Siavash Nezamolmolki was born in 1981 in Rasht, Iran. His father Hassan Nezamolmolki and his mother Nasrin Parsian were members of the Mujahedin Khalq Organization (the MEK). A year later, his parents took him abroad to join the MEK leaders in Europe. In 1987, the family were dispatched to Iraq to join the MEK military units in order to launch cross border attacks against Iran.
They were settled in Camp Ashraf where family life made no sense; children of the MEK members were kept in bases separated from their parents; they were only allowed to meet their parents in the weekends.
For Siavash, this imperfect family life lasted only three years. In 1990, Siavash was separated from his parents. At the time, about nine hundred children of MEK members were sent to Europe under the order of Massoud Rajavi. The nine-year-old Siavash met his mother for the last time and was then smuggled to Sweden by MEK agents. Like other MEK children, he spent life in homes of different MEK sympathizers and team houses of the MEK.
Siavash’s mother, Nasrin Parsian (Fazeleh) never saw her son again. She was killed in an accident in the road to Baghdad, in 1993. Some defectors of the MEK believe that Nasrin was killed under the order of the MEK leaders because she had started dissenting the group’s leaders in their so-called Elite council.
Ali Saeedi former member of the group considers Hassan Nezamolmolki, Nasrin’s husband as the operator of the deadly accident. “At that time every one knew that Nasrin Parsian, member of the Elite Council, had just expressed her opposition against the so-called ideological revolution forged by Massoud and Maryam Rajavi,” Ali Saeedi writes. “So, Massoud Rajavi planned to eliminate her and the plan was executed by her devoted husband in that alleged accident.”
A few years later, Siavash was once again returned to Camp Ashraf as what the MEK leaders call “militia force” while his mother had been not been there anymore. He had made to leave the life in Europe behind and to stay under the cult-like structure of the group in Iraqi deserts.
In July 2009, after the US army handed over the security of Camp Ashraf to Iraqi Police, the latter needed to build a station inside Camp Ashraf but they were encountered by a human shield made of MEK members. The disarmed rank and file of the group started a suicidal clash with Iraqi armed forces. The deadly clash ended with the killing of Siavash Nezamolmolki and 12 other members of the MEK. Siavash was 28 years old when he was victimized by the Cult of Rajavi.
Farhad, former member of the MEK who was also a militia write about Siavash’s fate, addressing him “I am still obsessed with this question: why did Rajavi ruthlessly victimize you and others of the rank and file who were too young? Most of us standing by your grave knew you from childhood.”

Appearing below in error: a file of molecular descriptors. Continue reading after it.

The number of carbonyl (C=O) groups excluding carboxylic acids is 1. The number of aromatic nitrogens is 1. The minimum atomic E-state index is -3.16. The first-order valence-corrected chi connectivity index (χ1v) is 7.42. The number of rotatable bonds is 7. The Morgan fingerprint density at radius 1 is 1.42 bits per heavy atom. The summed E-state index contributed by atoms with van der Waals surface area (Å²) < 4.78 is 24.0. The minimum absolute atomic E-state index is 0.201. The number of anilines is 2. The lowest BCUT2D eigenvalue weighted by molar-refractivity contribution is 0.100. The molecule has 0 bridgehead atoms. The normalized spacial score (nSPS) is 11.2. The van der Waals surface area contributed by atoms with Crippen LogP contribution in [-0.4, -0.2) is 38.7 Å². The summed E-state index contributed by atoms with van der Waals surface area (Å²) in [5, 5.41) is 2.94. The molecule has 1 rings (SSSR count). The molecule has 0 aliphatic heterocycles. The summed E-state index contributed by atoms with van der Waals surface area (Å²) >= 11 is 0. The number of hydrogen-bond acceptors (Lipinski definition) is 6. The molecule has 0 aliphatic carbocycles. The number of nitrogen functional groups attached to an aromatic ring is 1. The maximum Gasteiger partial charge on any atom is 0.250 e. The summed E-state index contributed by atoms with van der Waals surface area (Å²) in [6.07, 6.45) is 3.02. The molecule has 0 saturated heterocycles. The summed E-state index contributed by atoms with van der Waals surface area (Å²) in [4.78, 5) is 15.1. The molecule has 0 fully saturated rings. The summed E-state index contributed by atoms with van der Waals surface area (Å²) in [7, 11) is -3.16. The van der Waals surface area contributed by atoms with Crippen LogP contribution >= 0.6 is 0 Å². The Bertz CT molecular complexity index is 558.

The MEK-run media glorify Siavash and his mother as martyrs of the cause of the group. In the memorial statement that was published for Siavash on the group’s website , there is a blank in front of the word “education”. This implies that Siavash had not finished his education. He had been brought to Iraq by the MEK leaders just in the middle of his studies. This has happened to many of militia members of the MEK.
In a detailed report on the fate of another militia called Amin Golmaryami, recently published by the German Zeit Magazine you read, “From the mid-1990s, some of their former teachers remembered that People’s Mojahedin children suddenly disappeared from Cologne. They suddenly stopped showing up in their classes, 14-, 15-, 16-year-old teenagers. A former teacher says today that he informed the Cologne Youth Welfare Office and the guardian Christoph Meertens about it.”
Siavashi’s father Hassan Nezamolmolki is still an ardent member of the Cult of Rajavi. He shows up in the group’s TV as political or military analyst. Former members of the group, Javad Firouzmand and Ali Saeedi testify that Hassan was Rajavi’s representative to communicate Saddam’s intelligence authorities and one of the torturers and interrogators of the group to suppress members.
Siavash had also an aunt, his father’s sister, Maryam Nezamolmolki who left the group after she was relocated in Albania. Former member of the MEK, Maryam Sanjabi writes about Siavash’s aunt as one of the female victims of the Cult: “Maryam Nezamolmolki hated the MEK leader because they had victimized her nephew. She had realized the crimes of the group leaders so she did not want to stay in that hellish system. She expressed her complaints publicly and the criminal Rajavi did not allow her to leave. Under Rajavi’s regulations, candidates and members of the Elite Council would be sentenced to death in case of defecting. Thus, Maryam Nezam was imprisoned and kept under mental and physical pressure in Camp Ashraf.”